We had a rental house in Colonia San Antonio when we first arrived. Shortly after we got settled in the rental house, I started having a disturbing symptom, very slight at first, and I kept telling myself it would go away. I think that many people have this same experience. You feel perfectly fine, but you know something is not right. You think it will go away, but it doesn’t. That was a fearful time for me. While I was in the “this will go away” stage I didn’t tell anyone about the problem. Not even Fred.

We had the very good fortune of finding a house we loved very easily. In fact, we bought the second house we looked at on the first day we looked. We made the offer on the spot. That was in November (I was still in the “this will go away” stage). We moved into the house in December. We zoomed on getting settled in, so by Christmas we were feeling at home. By then I was moving from “this will go away” to “I have to deal with this.”

In early January, I told Fred. Then it started getting real. I knew I had to see a doctor. I started out by thinking it would be something minor. But, I was seriously aware that it might be very major. The next few weeks were a rollercoaster ride of tests, scans, scopes, and pokes. I have always been a very healthy person and all this was a very new experience for me. It somehow felt that I had completely detached from myself and I was watching all this happening to someone else. Part of what I felt was that my body had somehow betrayed me. I felt at physical and psychological odds with myself. I felt a huge gulf between my body and my spirit. These feelings manifested in some strange behavior. I reached a point where I couldn’t even get it together to put on makeup, and if you know me, you know that is a very serious situation.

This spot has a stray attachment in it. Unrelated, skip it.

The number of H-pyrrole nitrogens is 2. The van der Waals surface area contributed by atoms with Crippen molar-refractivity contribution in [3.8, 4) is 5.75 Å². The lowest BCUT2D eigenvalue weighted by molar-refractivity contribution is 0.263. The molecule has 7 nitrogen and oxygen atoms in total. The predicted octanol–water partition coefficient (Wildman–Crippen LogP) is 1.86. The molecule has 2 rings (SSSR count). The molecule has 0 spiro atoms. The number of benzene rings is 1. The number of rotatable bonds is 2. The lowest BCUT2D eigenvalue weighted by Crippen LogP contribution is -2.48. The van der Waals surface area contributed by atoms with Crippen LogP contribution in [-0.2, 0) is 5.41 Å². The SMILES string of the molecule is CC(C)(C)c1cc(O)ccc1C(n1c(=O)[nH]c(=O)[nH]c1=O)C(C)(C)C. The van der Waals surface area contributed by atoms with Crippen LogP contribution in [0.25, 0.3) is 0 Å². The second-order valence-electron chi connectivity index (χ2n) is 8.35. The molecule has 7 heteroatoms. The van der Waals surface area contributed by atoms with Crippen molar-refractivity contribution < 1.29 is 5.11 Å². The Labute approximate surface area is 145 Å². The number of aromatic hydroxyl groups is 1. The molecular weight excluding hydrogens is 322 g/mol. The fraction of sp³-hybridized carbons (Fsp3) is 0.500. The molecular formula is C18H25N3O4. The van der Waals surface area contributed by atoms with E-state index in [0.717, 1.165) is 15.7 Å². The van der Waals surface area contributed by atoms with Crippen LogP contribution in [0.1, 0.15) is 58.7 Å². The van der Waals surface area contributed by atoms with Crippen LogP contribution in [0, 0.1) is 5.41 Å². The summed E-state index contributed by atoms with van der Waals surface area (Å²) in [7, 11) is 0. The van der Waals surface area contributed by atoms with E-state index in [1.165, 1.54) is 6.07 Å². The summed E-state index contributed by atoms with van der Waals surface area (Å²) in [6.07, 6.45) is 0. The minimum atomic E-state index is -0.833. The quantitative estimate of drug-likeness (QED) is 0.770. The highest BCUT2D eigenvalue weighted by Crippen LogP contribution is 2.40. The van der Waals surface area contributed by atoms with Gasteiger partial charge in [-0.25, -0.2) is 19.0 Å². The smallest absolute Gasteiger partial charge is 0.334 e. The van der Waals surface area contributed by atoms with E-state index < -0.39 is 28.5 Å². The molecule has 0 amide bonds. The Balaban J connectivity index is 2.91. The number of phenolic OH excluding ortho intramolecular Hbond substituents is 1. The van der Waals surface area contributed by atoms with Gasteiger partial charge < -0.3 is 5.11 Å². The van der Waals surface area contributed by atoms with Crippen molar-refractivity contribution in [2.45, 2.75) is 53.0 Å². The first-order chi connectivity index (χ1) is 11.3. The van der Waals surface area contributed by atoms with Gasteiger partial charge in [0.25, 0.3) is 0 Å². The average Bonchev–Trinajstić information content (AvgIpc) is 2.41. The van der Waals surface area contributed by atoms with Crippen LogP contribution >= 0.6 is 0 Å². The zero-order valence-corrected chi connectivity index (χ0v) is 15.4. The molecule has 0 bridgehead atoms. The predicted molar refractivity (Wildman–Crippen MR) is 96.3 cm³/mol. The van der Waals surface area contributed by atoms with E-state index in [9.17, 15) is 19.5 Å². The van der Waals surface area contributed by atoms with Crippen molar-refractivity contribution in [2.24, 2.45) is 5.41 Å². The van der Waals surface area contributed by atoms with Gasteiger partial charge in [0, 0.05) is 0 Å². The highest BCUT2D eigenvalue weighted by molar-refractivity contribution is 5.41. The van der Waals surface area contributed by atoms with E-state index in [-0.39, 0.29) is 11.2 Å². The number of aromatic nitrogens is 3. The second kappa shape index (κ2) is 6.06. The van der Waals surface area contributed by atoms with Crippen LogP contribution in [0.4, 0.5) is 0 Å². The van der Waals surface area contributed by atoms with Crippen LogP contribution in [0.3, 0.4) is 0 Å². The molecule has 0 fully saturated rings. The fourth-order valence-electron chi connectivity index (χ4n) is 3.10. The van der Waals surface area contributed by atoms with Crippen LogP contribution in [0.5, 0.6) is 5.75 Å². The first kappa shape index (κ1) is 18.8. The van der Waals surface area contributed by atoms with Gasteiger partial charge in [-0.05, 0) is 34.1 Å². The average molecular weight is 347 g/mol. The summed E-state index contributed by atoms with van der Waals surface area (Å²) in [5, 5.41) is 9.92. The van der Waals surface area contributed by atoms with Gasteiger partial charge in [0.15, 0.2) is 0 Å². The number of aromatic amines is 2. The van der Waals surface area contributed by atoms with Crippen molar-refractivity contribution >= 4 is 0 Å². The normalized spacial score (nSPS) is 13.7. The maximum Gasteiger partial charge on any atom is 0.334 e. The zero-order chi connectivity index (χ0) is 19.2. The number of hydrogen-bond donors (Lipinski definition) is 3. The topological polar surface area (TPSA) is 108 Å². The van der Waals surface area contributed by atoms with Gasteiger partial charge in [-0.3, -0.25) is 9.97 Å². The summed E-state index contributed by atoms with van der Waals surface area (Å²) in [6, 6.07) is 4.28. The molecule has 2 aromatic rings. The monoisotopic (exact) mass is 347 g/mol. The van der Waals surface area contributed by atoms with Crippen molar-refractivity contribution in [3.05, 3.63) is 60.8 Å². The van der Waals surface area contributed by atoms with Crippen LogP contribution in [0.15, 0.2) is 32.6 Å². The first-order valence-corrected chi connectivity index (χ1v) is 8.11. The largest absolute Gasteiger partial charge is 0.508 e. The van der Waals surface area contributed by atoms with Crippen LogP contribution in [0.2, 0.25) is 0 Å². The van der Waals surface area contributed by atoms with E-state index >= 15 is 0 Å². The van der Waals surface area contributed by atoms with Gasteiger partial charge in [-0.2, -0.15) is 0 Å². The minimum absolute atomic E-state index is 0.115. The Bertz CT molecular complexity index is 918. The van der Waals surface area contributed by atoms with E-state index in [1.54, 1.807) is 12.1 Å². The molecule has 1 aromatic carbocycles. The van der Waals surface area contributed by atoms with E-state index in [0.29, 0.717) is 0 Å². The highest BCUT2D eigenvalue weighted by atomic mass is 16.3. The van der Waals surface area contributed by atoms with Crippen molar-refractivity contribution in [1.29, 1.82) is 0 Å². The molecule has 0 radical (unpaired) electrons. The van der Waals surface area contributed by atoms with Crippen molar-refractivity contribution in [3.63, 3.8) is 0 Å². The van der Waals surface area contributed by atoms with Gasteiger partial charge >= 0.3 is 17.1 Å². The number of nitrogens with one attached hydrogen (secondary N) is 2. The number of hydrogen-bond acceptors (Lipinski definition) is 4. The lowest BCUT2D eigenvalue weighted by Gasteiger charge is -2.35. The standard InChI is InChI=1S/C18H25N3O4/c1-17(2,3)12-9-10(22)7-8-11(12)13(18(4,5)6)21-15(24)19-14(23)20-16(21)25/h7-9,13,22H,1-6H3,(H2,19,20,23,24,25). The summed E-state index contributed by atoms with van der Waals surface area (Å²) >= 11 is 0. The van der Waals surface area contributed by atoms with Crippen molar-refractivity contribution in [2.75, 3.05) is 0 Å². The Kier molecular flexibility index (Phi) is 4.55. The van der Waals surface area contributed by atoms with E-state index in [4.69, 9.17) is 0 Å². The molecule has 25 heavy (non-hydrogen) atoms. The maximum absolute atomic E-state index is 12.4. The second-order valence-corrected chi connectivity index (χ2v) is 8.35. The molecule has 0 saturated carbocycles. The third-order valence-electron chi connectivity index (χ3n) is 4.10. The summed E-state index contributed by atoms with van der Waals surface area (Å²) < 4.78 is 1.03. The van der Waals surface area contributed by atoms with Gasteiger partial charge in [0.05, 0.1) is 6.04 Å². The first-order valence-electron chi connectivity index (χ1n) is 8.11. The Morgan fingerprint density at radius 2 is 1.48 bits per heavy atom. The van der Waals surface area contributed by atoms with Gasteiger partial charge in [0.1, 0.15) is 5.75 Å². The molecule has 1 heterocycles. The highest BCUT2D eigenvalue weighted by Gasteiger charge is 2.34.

At the end of all the testing, prodding, and probing…the results were not good at all. The bottom line was that I definitely had tumors in my uterus, and there was a disturbing spot on my liver. I would have to have a complete hysterectomy, done by an oncology surgeon. I got the definite message that there was no time to waste. Nobody was smiling. None of the doctors seemed to get my jokes.